Social media companies such as Facebook and Twitter could be fined if they fail to remove extremist propaganda and terrorist material under proposals agreed by Prime Minister Theresa May and French President Emmanuel Macron.
Speaking ahead of a visit to Mr Macron in Paris on Tuesday in the wake of a series of jihadi attacks in Westminster, Manchester and London Bridge, Mrs May said she and the president were determined to ensure the internet could not be used as a safe space for terrorists and criminals.
The UK and France are to develop plans to create a new legal liability for tech companies which fail to take action against unacceptable content on their platforms.
The two countries are to lead joint work with internet giants to explore the potential for new tools to identify and remove harmful material automatically.
Mrs May's visit comes just days after legislative elections in France which appear to have delivered Mr Macron's En Marche party an overwhelming dominance in parliament, just as the UK General Election deprived the Prime Minister of her own Commons majority.
After talks and a working dinner at the Elysee Palace, the pair are set to travel to the Stade de France to watch England take on France in a friendly football international.
Mrs May's official spokesman was not immediately able to confirm whether the Prime Minister, a keen cricket fan, had seen England play before.
Mrs May said: "The counter-terrorism co-operation between British and French intelligence agencies is already strong, but President Macron and I agree that more should be done to tackle the terrorist threat online.
"In the UK we are already working with social media companies to halt the spread of extremist material and poisonous propaganda that is warping young minds.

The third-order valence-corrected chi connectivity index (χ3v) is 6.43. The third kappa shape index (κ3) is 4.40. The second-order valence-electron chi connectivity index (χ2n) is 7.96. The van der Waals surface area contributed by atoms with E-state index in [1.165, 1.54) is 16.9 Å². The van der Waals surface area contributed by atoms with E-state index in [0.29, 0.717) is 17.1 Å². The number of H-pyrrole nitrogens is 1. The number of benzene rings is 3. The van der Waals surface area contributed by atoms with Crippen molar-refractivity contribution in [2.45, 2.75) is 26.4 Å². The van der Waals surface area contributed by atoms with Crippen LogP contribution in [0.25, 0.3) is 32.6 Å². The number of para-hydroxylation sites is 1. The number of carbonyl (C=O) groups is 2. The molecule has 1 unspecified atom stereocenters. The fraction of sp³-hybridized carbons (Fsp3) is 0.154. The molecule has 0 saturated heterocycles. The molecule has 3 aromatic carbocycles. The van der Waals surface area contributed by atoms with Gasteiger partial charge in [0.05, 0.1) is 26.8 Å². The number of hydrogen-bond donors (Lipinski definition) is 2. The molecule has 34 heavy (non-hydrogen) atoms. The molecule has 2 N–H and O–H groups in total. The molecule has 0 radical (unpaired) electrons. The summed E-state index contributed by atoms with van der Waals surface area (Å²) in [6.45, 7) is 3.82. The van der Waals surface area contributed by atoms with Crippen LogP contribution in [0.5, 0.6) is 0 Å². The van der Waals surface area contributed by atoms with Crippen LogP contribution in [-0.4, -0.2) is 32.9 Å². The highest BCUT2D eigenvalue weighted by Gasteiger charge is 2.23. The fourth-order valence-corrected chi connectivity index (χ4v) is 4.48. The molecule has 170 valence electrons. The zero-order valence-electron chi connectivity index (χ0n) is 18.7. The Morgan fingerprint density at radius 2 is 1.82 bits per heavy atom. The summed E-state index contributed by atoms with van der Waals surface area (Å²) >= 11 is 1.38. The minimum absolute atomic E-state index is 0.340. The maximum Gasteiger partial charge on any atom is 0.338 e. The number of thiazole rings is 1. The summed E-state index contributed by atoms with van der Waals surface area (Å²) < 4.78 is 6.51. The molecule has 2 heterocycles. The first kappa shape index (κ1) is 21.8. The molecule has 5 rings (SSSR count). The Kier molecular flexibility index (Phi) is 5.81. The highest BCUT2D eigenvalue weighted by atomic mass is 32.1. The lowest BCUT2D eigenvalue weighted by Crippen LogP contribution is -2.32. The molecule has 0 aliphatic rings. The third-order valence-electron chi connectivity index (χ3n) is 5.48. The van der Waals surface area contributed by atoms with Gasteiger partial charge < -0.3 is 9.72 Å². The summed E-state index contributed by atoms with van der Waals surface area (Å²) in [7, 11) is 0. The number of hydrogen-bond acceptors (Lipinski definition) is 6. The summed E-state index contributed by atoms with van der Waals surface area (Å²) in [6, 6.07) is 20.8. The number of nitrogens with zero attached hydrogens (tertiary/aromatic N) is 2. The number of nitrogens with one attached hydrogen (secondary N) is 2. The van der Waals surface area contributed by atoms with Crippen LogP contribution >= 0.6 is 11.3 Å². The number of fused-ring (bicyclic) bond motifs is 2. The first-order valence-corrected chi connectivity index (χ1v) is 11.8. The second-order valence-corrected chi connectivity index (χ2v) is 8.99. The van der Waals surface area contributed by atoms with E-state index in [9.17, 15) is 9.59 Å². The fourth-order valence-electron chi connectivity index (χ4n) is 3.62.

"And today I can announce that the UK and France will work together to encourage corporations to do more and abide by their social responsibility to step up their efforts to remove harmful content from their networks, including exploring the possibility of creating a new legal liability for tech companies if they fail to remove unacceptable content.
"We are united in our total condemnation of terrorism and our commitment to stamp out this evil."
Mrs May and Mr Macron will press tech companies to move forward urgently with the establishment of an industry-led forum to develop shared technical and policy solutions to the problem, as agreed by leaders of the world's most advanced economies at last month's G7 summit in Italy.
Home Secretary Amber Rudd and French interior minister Gerard Collomb will meet in the coming days to drive the agenda forward.
Labour MP Yvette Cooper, who chaired the House of Commons Home Affairs Committee in the last parliament, said: "Social media companies like YouTube have been getting away with a dangerous and irresponsible approach to extremism for too long.
"Still today YouTube is showing illegal propaganda videos for banned jihadi and neo-Nazi extremists. They have a disgraceful disregard for the law.
"The cross-party Home Affairs Select Committee called for a system of fines and stronger legislation.
"So if that is what the British and French governments are working on now, that is really welcome.
"They need to make rapid progress, because online radicalisation is a very serious threat, and this problem has been growing for a long time."